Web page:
February 13, 2009

The Sound of Musicals

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So, this week, let’s talk about musicals. Woohoo, musicals! OK, seriously, though, who doesn’t love musicals? I can name at least 10 that I adore. But first, I’d like to consider the particular musical that has inspired me to write this column. This weekend, I saw Mamma Mia for the first time, and I will say, I did so reluctantly. (Come on, admit you thought it looked cheesy. I did. Mamma Mia con queso. Extra queso. And Abba.)
As such, I was entirely unsurprised when the movie started out rather bizarrely. The daughter and her friends sing a ridiculous song, Meryl Streep (the mamma) sings three nearly consecutive songs completely at odds with each other and seemingly totally incongruous with her character and I quite honestly couldn’t figure out what was going on. Still, I persevered and in the end I actually liked the movie. I also like Sweet Home Alabama, which may or may not be beside the point. In any case, I came to realize that Mamma Mia was purposefully over the top (I imagine Legally Blonde: The Musical adopts a similar style). It’s an actual stylistic device, over-the-top-ness, and in this movie, it really works well.
Everything is ridiculous. The characters, the situation, the mannerisms, the jokes, the very premise of the movie. Oh, and the fact that Pierce Brosnan sings. But at the same time, it’s absurdly joyful and draws you irrevocably in. You want the happy ending. You want to throw your arms in the air and dance along, sing along, jump off the pier in all your clothes. Yaaay. The movie rushes by so quickly and so happily that I was surprised when it ended and found that I had liked it. Hey man, there’s a dancing queen in all of us.
There are three types of musicals that appeal to me, in general. Mamma Mia fits flawlessly into the happy-go-lucky genre — made for having fun, not taking itself particularly seriously. Also here one finds Legally Blonde, Spamalot (which I absolutely must see … road trip anyone?), Guys and Dolls, The Wizard of Oz, The Pirates of Penzance. If you are not familiar with Pirates I suggest that you see it. Preferably, you find a tape of the version my high school put on in my senior year (check out my xylophone prowess in the pit band!). You may know the “Modern Major General” song. Super fast — “I am the very model of a modern major general, da duh da duh da duh da da, etc., etc … ” Great song. (I rocked it on the xylophone).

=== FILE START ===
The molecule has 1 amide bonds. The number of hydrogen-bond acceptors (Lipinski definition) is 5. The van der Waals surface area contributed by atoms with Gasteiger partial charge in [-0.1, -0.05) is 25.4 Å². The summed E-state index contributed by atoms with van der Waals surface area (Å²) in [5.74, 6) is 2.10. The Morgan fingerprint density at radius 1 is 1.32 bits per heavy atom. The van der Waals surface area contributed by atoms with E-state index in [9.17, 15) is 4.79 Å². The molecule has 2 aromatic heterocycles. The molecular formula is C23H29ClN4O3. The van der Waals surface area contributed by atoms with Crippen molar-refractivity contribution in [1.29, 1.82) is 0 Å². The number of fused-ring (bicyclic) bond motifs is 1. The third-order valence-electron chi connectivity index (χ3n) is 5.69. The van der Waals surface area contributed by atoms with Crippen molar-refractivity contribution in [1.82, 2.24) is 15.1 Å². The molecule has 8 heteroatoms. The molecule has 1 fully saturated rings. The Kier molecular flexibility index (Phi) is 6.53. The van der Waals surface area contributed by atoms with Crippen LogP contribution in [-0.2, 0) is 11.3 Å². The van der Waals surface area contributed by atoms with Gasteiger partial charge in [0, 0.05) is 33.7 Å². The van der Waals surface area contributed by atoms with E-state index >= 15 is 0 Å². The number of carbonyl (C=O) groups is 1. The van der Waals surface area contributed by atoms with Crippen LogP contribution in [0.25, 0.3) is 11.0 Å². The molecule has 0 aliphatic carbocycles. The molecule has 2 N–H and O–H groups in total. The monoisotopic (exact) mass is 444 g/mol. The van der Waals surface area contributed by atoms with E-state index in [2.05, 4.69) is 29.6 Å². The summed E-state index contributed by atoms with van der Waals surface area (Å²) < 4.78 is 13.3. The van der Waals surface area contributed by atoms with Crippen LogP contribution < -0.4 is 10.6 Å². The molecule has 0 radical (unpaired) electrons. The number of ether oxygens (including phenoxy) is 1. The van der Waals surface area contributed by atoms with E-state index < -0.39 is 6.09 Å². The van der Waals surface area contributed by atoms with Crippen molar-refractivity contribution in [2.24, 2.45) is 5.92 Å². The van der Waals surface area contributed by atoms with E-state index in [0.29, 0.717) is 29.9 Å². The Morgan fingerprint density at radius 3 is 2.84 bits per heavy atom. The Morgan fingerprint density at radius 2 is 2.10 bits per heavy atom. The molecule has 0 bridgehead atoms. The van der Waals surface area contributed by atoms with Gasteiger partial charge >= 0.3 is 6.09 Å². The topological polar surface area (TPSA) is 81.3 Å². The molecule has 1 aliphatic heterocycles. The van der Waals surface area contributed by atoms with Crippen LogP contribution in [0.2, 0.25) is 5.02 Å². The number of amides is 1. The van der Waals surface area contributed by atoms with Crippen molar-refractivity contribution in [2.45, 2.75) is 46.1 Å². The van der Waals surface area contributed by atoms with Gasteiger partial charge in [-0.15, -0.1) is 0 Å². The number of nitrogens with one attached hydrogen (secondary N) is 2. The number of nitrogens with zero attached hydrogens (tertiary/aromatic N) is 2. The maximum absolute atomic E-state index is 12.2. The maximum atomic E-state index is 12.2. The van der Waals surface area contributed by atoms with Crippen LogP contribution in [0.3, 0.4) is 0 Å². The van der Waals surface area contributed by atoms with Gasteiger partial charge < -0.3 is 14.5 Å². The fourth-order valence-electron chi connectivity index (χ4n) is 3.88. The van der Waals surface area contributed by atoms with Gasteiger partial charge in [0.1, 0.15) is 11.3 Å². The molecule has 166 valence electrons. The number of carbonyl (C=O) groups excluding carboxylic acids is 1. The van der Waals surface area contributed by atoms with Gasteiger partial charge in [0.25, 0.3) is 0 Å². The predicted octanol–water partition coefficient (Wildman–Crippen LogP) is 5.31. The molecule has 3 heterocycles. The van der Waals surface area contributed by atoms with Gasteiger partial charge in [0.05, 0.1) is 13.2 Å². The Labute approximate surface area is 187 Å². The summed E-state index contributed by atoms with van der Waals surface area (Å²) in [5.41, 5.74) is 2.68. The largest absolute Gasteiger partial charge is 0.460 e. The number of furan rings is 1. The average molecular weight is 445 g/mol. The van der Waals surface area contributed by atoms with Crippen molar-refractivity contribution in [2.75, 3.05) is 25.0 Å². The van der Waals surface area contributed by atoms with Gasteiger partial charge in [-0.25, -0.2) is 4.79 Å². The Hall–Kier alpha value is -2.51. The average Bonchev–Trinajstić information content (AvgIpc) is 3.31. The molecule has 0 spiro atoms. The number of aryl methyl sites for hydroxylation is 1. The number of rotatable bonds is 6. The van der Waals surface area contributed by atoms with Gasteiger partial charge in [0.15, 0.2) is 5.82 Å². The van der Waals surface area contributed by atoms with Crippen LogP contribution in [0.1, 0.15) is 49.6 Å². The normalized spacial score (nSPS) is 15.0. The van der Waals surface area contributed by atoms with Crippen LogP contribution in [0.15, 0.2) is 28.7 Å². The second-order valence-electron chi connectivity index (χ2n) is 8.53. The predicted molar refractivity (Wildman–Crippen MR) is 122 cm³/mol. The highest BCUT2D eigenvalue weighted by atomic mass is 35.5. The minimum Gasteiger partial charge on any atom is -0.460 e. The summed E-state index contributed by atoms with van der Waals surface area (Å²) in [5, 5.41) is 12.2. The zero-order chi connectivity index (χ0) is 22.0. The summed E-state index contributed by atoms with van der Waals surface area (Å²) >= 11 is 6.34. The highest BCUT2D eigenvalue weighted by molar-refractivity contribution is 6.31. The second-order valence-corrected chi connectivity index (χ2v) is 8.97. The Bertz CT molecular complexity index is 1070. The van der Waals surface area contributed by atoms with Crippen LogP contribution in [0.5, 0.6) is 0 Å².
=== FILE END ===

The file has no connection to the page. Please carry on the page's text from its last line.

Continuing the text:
The second type is more serious — more about telling a story and more about achieving something beautiful through music. The Sound of Music is probably one of my favorite musicals ever. Nearly every song is of the kind that sticks with you for a long time (“Climb Every Mountain” perhaps excepted). The songs aren’t just something convenient for the actors to sing, something to express a mood, but are beautiful music in their own right. “The Sound of Music” is a great song (basically, I love Rodgers and Hammerstein), and really, how often do you break into “My Favorite Things?” Be honest. Every couple of showers, at least. Other favorites in this genre include My Fair Lady, The King and I, Fiddler on the Roof and A Muppet Christmas Carol (which I admit fits only sort of into this section).
I’m not sure if this third delineation is exactly a genre, but it is beloved nevertheless … wait for it … Disney movies! The Lion King, is of course, my absolute favorite. Disney just never got better than that. Sadly, I have not seen the Broadway version, but don’t worry, I’ll get there. I did see the Broadway version of Beauty and the Beast, another favorite, though I haven’t watched the movie in quite some time. I took in Pocahontas the other day (you can ostracize me later), which I will say I enjoyed, despite the voiceover quality hovering right around total crap. Somehow an animated movie actually smacks of bad acting in Pocahontas.
Maybe I’m prejudiced towards my own ’90s classics but, is it just me or have Disney movies gotten worse? There’s something about the 21st-century animation style that just really irks me (The Incredibles and Finding Nemo and even Wall-E somewhat not included, but, not being musicals, they’re really not included in the first place anyway). Mulan was, in my opinion, one of the last really successful musicals Disney produced. And I will openly admit that I can sing along to every song from Mulan. “Let’s get down to business / to defeat the Huns! / Did they send me daughters? / When I asked for sons.” (Ohh, the irony.)
In any case, watch some musicals, chillins. Enrich your musical experience. (T-pain not included). Even Mamma Mia counts. Cultural karma, you know. Musicals are a great way to learn first-hand how music tells a story, how it gets to the heart of us. Let it into your heart, dancing queen.